BlackBerry Limited (BB) stock got crushed in 2011 and 2012, losing market share to Apple Inc.'s (AAPL) iPhone and Alphabet Inc.'s (GOOGL) Android operating system. BlackBerry stock has been scraping along deep lows in the single digits for more than six years, looking for revenue sources that will support a return to the glory days. While software licensing and expense cuts have restored profitability, they have added remarkably little capital to the company's bottom line.

Analysts expect BlackBerry to report earnings per share (EPS) of just $0.06 on $242 million in revenues in Friday's fourth quarter confessional. The stock fell to a 30-month low after December's third quarter release and reversed in an oversold bounce that recently failed at 200-day exponential moving average (EMA) resistance above $9.00. The reversal and short-term overbought technicals predict that sellers will prevail after the pre-market release.

BB Long-Term Chart (1999 – 2019)

Long-term chart showing the share price performance of BlackBerry Limited (BB)
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The stock came public on U.S. markets at $1.85 in February 1999 and bottomed out at $1.27 a month later, ahead of an uptrend that escalated into the new millennium. It topped out at $29.29 in February 2000 and turned sharply lower when the internet bubble burst, descending to a 52-week low at $4.10. A bounce into 2001 failed at the .618 Fibonacci sell-off retracement level, marking the first in a series of lower highs into the first quarter of 2003.

A mid-decade uptrend reached the prior high in 2004, generating a two-year consolidation pattern, followed by a trend advance that posted an all-time high at $148.13 in June 2008. Aggressive sellers took control during the economic collapse, dropping the stock more than 75% into the mid-$30s in December. A bounce into the new decade stalled in the $80s, carving a lower high into a 2011 breakdown that generated intense downside into the 2012 low at $6.22.

The stock undercut that support level in 2013 and turned higher, building a trading floor that's still intact more than five years later. Four tests at this level into 2018 found willing buyers, while the decline in December reversed just 35 cents above the 2012 low. It bounced nearly 50% into March 2019 and reversed near a descending lows trendline in place for the past 14 months. That barrier also marks 50-week EMA resistance, suggesting that the recovery wave has come to an end.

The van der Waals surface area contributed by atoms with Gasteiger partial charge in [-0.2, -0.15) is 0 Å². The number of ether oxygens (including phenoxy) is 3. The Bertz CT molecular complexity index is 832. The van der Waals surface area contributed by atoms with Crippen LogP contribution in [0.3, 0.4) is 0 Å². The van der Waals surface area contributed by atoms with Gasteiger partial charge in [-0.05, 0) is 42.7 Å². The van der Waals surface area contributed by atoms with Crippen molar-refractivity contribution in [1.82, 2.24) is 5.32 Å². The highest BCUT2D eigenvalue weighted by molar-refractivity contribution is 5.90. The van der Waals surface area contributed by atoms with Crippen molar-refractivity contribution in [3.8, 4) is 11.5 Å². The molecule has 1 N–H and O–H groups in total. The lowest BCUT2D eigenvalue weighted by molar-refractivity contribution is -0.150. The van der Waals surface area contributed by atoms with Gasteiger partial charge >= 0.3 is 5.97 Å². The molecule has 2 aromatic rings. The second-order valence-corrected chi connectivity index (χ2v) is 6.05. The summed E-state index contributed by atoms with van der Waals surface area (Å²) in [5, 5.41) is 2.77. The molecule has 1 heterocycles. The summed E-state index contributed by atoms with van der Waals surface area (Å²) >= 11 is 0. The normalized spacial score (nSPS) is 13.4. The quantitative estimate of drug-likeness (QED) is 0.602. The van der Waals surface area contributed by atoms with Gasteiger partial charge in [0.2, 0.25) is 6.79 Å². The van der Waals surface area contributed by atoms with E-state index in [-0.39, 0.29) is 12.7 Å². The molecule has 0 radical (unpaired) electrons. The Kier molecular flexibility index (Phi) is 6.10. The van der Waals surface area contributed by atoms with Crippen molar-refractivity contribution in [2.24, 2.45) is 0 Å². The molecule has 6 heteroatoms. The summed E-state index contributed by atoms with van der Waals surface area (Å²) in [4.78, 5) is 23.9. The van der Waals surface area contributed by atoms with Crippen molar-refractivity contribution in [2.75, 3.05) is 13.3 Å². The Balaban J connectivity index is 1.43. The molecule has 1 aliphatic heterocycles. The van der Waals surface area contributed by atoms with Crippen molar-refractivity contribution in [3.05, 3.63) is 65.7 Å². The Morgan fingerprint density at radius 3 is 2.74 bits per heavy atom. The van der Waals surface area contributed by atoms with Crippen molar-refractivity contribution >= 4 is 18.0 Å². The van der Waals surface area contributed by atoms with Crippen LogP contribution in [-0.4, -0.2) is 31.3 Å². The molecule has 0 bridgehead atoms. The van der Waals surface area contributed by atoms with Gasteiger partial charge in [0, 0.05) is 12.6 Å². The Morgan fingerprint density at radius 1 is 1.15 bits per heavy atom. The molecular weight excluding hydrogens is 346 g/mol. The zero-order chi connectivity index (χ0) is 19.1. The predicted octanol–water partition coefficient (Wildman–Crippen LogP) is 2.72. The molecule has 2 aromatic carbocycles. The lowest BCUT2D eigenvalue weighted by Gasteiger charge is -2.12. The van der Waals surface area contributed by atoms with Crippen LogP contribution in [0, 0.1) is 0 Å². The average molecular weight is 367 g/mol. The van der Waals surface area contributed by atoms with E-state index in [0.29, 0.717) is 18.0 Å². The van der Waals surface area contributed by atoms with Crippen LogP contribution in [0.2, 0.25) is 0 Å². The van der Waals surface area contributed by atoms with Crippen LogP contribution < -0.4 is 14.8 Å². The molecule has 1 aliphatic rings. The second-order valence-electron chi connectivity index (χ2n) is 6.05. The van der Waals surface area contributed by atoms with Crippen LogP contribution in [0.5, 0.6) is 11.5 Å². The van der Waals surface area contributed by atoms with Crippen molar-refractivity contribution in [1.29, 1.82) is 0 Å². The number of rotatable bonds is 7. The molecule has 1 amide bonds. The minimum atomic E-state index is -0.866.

The monthly stochastics oscillator carved a double bottom in 2018 and crossed into a buy cycle in January, predicting at least six to nine months of relative strength. This tailwind should limit the downside in the coming months but isn't a good reason to buy the stock, given multiple layers of overhead supply. The 50-month EMA at $11 now marks the dividing line between bulls and bears, with a rally above that level establishing the first major buy signal since January 2018. 

BB Short-Term Chart (2016 – 2019)

Short-term chart showing the share price performance of BlackBerry Limited (BB)
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The on-balance volume (OBV) accumulation-distribution indicator has traded within a relatively narrow band since 2014 (red line), marking a endless standoff between bulls and bears. It barely budged during the high-percentage rally into March, signaling a bearish divergence due to the weak buying power. This adds importance to the recent breakdown through the 200-day EMA, predicting that aggressive bears will now reload short positions.

Watch price action around the 50-day EMA if Friday earnings trigger a sell-the-news reaction. The stock broke out above that level in January and has held new support for about two months. As a result, a breakdown may be significant, exposing the downside to another test at the six-year trading floor. Conversely, a rally that holds the double digits would mark the first sign of better times to come, while continued upside through $11.50 should put professional sellers on the defensive.

The Bottom Line

BlackBerry shares could sell off after Friday earnings, but the multi-year trading range is likely to remain intact into the foreseeable future.

Disclosure: The author held no positions in the aforementioned securities at the time of publication.